The three largest economies in South-East Asia—Malaysia, Indonesia and Thailand—are risking future growth by failing to create companies that matter.
The deficit in homegrown enterprise in these nations was brought into sharp focus this month by Boston Consulting Group’s annual ranking of 100 companies from 14 developing economies that, it says, are changing the world.
These companies have several things in common: They have all built a serious international presence and have either crossed—or are fast approaching—the $1 billion (Rs3,940 crore) threshold in annual revenue that Boston Consulting analysts say is crucial to go global in a big way. Finally, all of these companies have the financial muscle to expand quickly.
Unsurprisingly, 41 of these 100 companies are from China, with India next with 20.
What is surprising, however, is that Indonesia, with a $365 billion economy last year, has only one company on the list, unchanged from 2006. Hungary, whose economy is only one-third the size of Indonesia’s, is now doing just as well.
Thanks to a rise in the price of commodities such as coal and palm oil, the combined wealth of Indonesia’s 40 richest people has swelled to $40 billion, from $22 billion last year, according to Forbes Magazine. Yet, this near doubling of businessmen’s personal fortunes seems to have done nothing to make their companies more competitive globally.
The only company from Indonesia to make the Boston Consulting list remains PT Indofood Sukses Makmur Tbk, the world’s biggest instant-noodle maker.
Malaysia has two global contenders. Both Petroliam Nasional Bhd, or Petronas, and its unit MISC Bhd, the world’s biggest operator of liquefied natural gas tankers, are state-owned companies. Take them away and Malaysia—a former “Asian Tiger”—has little to show by way of genuine, non-government entrepreneurship that’s also globally competitive.
The two Thai companies on the Boston Consulting list are Charoen Pokphand Foods Pcl., the country’s biggest meat producer, and Thai Union Frozen Products Pcl., the world’s second biggest tuna canner.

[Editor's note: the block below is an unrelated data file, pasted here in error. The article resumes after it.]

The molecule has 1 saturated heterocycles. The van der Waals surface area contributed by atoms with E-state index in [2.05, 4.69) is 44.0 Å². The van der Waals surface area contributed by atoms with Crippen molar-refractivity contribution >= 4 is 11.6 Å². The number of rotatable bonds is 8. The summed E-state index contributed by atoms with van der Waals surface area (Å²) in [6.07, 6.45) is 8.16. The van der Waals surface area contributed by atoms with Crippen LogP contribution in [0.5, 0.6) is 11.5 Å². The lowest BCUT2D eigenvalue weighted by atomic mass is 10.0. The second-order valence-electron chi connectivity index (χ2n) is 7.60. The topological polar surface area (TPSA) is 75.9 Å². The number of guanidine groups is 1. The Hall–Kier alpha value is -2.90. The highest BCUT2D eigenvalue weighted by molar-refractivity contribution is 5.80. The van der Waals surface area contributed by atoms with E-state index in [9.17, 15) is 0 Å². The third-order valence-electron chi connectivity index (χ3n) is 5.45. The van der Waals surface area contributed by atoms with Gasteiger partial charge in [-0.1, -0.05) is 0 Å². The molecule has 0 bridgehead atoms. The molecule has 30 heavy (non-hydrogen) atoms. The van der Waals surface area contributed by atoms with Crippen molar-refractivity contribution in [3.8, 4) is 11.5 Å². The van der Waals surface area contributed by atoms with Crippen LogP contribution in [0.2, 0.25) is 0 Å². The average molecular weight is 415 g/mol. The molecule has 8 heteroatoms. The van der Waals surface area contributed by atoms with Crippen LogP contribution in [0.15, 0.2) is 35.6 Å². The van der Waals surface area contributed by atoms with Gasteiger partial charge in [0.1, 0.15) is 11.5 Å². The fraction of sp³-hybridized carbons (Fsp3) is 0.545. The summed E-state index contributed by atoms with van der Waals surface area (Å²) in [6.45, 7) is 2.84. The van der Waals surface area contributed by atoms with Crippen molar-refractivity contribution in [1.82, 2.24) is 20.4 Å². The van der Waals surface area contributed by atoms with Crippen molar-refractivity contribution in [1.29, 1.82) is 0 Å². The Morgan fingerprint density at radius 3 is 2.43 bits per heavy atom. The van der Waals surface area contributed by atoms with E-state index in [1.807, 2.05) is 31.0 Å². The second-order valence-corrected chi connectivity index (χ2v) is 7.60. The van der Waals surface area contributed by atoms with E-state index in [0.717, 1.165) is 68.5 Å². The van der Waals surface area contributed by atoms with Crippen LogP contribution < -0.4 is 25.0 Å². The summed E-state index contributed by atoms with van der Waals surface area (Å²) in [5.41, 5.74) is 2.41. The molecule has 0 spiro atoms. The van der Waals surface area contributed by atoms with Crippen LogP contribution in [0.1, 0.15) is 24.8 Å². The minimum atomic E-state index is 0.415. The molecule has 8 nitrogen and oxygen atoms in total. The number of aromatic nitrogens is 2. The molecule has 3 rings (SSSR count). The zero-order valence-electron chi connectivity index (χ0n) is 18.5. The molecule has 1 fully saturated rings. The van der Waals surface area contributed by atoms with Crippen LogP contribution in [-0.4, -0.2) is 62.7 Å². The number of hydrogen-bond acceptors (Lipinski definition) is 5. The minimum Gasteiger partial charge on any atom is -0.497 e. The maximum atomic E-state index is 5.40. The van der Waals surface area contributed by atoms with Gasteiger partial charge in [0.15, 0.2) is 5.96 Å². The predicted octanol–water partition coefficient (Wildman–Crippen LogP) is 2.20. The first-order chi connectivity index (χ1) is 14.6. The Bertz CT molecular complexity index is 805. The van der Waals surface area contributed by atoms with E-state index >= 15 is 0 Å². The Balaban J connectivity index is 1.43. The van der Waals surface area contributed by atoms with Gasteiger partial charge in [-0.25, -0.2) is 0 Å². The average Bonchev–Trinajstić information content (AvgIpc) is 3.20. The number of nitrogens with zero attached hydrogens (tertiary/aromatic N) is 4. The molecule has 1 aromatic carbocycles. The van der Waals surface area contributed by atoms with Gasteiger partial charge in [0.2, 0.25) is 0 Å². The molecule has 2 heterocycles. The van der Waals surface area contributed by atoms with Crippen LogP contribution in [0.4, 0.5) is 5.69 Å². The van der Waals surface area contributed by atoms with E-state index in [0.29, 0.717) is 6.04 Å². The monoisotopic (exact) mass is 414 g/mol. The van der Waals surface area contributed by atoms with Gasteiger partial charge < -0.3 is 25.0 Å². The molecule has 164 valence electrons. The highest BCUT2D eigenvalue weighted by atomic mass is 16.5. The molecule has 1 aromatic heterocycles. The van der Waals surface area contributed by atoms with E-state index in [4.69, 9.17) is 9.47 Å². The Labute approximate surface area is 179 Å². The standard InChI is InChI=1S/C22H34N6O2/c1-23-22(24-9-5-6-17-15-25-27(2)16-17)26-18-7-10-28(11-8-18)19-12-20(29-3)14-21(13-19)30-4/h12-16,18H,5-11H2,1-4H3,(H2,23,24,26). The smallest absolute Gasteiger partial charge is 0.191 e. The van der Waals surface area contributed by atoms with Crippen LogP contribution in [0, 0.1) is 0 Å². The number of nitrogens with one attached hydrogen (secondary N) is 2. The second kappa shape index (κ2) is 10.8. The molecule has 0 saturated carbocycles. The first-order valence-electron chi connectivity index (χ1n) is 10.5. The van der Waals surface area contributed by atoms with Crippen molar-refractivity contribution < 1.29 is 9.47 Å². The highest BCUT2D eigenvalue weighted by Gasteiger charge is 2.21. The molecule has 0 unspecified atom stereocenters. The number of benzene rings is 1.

The business scene in Thailand is dominated by a few, all too-powerful families. The entry barriers are high for newcomers: The Forbes list of India’s 40 richest people this year had 10 fresh names, whereas Thailand had only one new entrant not tied to an existing clan.
The ability to incubate companies that are at the cutting edge of globalization is now a key imperative. Without it, Southeast Asia will become increasingly irrelevant.
The Association of South-East Asian Nations will, by 2015, create a common market in which goods, services, capital and skilled professionals will be allowed to move freely across the region. Seamless access to a market and production base of 500 million people would help businesses in the region expand their reach, build scale and improve competitiveness.
However, that alone won’t be enough.
There’s something wrong with the very composition of the capitalist class in South-East Asia.
While South Korea and Taiwan are on their way to becoming serious innovators, South-East Asia’s progress is being held back by tycoons who are out of their depth in today’s globalized, knowledge-driven world.
In his book Asian Godfathers: Money and Power in Hong Kong and Southeast Asia, Joe Studwell paints an eloquent picture of the crony capitalism that has plagued the region.
Malaysia had a per-capita income of $5,500 last year, while the average was $3,000 in Thailand and $1,400 in Indonesia.
All three countries are now above the poor-country threshold of $826 a year.
That, however, doesn’t mean they can continue with their old ways. Earlier this year, the World Bank warned of a “middle-income trap” in East Asia.
“History shows that while many countries have been able to make it from low income to middle income, relatively few have carried on to high income,” the Bank’s researchers said. “A lot of complex challenges have to be met, from raising the skills and innovativeness of the labour force, to creating sophisticated financial systems, to maintaining social cohesion, to greatly reducing corruption.”
These are also the prerequisites for fostering the spirit of enterprise, without which the biggest economies of South-East Asia may just remain stuck where they are.
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